Dur­ing the hec­tic sec­ond part of my twen­ties I wrote my debut nov­el, Love; although slim, it took me almost sev­en years to com­plete it. I began writ­ing in Tel Aviv then con­tin­ued in Paris, New York City, and Ann Arbor. I wrote in dif­fer­ent rent­ed flats, cafés, uni­ver­si­ty libraries, and friends’ homes; I was always on the move — if not geo­graph­i­cal­ly, then men­tal­ly. Thomas Bern­hard wrote, in Wittgenstein’s Nephew, that I am the hap­pi­est trav­el­er — when I am on the move, mov­ing on or mov­ing off — but the unhap­pi­est arriv­er. Clear­ly this is a mor­bid con­di­tion.” I iden­ti­fied with Bern­hard; I wrote Love in between places and the idea of con­stant move­ment entered the book, shap­ing and inspir­ing my writing.

Loves pro­tag­o­nist is a call girl named Lib­by (“my heart,” in Hebrew) who belongs nowhere. She is an escape artist who nev­er stays in one place longer than the length of time it takes for the men she meets — lovers or clients — to fin­ish. Much of the first part of the book takes place in the car that brings her from client to client. In the sec­ond part of the book, Lib­by tries to quit her line of work and main­tain a more nor­ma­tive rela­tion­ship with a lover. How­ev­er, she can­not resist the urge to escape this, too. Get­ting out of places is her exper­tise and her drug of choice; the phrase I got out of there” appears numer­ous times in the book.

I gave Lib­by my own dis­com­fort with motion­less­ness, and the plea­sure I take with trav­el­ing-but-not-yet-arriv­ing. Because Lib­by knows well what awaits her upon arrival, shab­by hotel rooms or rooms for rent by the hour, where she’ll have to sub­ject her­self to the desires of oth­ers. Lib­by is aware, as Jen­ny Dis­ki beau­ti­ful­ly put it, that the point of desire is desire itself, the essen­tial plea­sure in expec­ta­tion is expec­ta­tion.” Thus ful­fill­ing her clients’ desires means noth­ing to Lib­by, and she observes them crit­i­cal­ly, and even scorn­ful­ly, from a distance.

Lib­by will­ful­ly choos­es for­get­ful­ness over self-knowl­edge, rep­e­ti­tion over redemption.

The world which Lib­by inhab­its — night­time, in the com­pa­ny of pimps and oth­er call girls and clients — doesn’t care about her own desires. She has to com­plete­ly sub­mit her­self to what oth­ers expect her to do. I chose to shape the sex­u­al encoun­ters she shares with clients and the occa­sion­al lover in an almost tech­ni­cal man­ner; in these scenes, sex is noth­ing more than an inven­to­ry or a cat­a­log of body parts and posi­tions. Lib­by her­self treats this sex with indif­fer­ence: so I did every­thing they told me to do,” she lacon­i­cal­ly notes at one point.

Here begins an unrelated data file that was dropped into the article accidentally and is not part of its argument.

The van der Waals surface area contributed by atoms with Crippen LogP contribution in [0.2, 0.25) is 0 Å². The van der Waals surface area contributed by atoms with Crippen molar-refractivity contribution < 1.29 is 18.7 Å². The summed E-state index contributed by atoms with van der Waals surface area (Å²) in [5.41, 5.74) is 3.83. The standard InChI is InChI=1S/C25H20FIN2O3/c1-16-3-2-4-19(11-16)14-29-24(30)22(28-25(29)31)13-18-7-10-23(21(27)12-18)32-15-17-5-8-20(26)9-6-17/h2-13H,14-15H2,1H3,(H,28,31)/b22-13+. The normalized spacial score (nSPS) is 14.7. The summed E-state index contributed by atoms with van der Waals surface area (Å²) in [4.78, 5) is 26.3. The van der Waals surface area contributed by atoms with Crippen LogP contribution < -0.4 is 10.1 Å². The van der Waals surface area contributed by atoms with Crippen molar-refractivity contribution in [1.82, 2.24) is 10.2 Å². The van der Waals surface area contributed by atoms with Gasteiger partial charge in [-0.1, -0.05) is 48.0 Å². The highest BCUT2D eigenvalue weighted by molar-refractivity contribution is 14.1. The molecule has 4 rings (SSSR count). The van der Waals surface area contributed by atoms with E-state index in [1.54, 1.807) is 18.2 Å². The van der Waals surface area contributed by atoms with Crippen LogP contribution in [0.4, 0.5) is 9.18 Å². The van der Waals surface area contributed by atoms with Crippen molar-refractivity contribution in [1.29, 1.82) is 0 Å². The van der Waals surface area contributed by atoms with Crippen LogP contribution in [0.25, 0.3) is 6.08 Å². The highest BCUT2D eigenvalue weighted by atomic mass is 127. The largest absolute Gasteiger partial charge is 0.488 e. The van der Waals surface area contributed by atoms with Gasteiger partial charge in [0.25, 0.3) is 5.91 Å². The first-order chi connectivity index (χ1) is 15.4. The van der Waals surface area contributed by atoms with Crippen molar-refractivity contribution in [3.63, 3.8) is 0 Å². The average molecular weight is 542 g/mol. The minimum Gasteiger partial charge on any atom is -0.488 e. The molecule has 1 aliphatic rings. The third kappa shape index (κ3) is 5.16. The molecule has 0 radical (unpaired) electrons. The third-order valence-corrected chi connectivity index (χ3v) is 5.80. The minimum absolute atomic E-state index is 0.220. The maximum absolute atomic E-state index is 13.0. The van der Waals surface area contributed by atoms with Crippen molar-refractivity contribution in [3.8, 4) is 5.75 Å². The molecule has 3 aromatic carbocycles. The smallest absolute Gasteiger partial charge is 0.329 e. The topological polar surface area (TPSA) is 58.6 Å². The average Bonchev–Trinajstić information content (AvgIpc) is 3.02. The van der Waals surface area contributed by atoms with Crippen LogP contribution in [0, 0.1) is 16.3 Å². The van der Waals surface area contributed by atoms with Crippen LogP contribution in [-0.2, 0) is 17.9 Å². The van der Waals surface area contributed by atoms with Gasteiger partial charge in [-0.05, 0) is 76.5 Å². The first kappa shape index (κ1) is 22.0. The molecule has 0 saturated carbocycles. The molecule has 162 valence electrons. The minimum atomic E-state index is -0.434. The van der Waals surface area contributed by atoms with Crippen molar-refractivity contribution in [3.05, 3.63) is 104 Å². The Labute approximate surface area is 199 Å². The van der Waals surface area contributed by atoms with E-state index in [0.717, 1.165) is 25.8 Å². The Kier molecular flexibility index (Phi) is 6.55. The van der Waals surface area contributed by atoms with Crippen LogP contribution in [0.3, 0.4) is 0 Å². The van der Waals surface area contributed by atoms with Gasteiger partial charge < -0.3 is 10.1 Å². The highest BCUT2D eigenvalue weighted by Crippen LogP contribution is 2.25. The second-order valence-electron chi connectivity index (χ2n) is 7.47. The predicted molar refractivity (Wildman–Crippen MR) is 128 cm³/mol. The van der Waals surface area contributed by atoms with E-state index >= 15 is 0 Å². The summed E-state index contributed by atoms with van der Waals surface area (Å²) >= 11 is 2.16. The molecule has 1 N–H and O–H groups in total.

And yet Lib­by is not char­ac­ter­ized by her sub­mis­sive­ness, but rather by her force­ful sense of defi­ance against any sort of order. She is as con­temp­tu­ous toward the lust of her clients as she is toward nor­ma­tive life orches­trat­ed by bour­geois notions. She can move between the two worlds as a dou­ble agent and expose the mech­a­nisms that are at work in each world. Even as she seem­ing­ly leaves sex work behind, love evades her, or rather reveals itself to be dan­ger­ous­ly close to the vio­lence found in the world she is try­ing to free her­self from.

For the most part, Lib­by will­ful­ly choos­es for­get­ful­ness over self-knowl­edge, rep­e­ti­tion over redemp­tion. This is Libby’s mor­bid con­di­tion.” She rejects her ther­a­pists’ desire to inquire into the sources of her pain, say­ing I laughed loud­ly when they asked if I felt any pain, where did it feel painful,” and dis­re­gards the oppor­tu­ni­ty to con­fess her pain. I didn’t con­fess to them,” she says in regard to her ther­a­pists, it wasn’t an irre­sistible urge.” Lib­by con­tin­ues to refuse to allow oth­ers to nar­rate her sto­ry for her. She began as an unre­li­able nar­ra­tor (“truth,” she says, was anoth­er com­mod­i­ty I had no inter­est in”) and must learn to tell her sto­ry first and fore­most to herself.

But telling sto­ries about mas­cu­line vio­lence that pen­e­trates even our most nor­ma­tive spaces can be risky. When Love came out in Hebrew in 2020, many won­dered whether it was a work of aut­ofic­tion. Miran­da July is famous­ly quot­ed to have said that women writ­ers are often con­flat­ed with their nar­ra­tors — as if we can’t con­scious­ly con­struct fic­tion­al worlds from the ground up and can only write diary entries.” Love is a work of fic­tion, and yet it also draws from some of my own life expe­ri­ences. Cre­at­ing fic­tion­al and metaphor­i­cal worlds is anoth­er way of always being on the move — this time in lan­guage. Love attempts to deal with sex work both as a con­crete phe­nom­e­non and as a metaphor for life under patri­archy. By the end of the book, whether Lib­by is fat­ed to end­less­ly repeat her past or redeem her­self is anyone’s guess. What is cer­tain is that even if she does man­age to leave the world of sex work behind, the ques­tion of how to main­tain love and lov­ing rela­tion­ships in a world where bod­ies are sold and bought remains as rel­e­vant to her — and to us — as ever.

Maayan Eitan’s short fic­tion and essays have been pub­lished in The Keny­on Review and World Lit­er­a­ture Today. She holds a master’s degree in com­par­a­tive lit­er­a­ture from the Uni­ver­si­ty of Michi­gan, Ann Arbor, and is cur­rent­ly pur­su­ing a PhD in Hebrew in lit­er­a­ture in Israel. She lives in Tel Aviv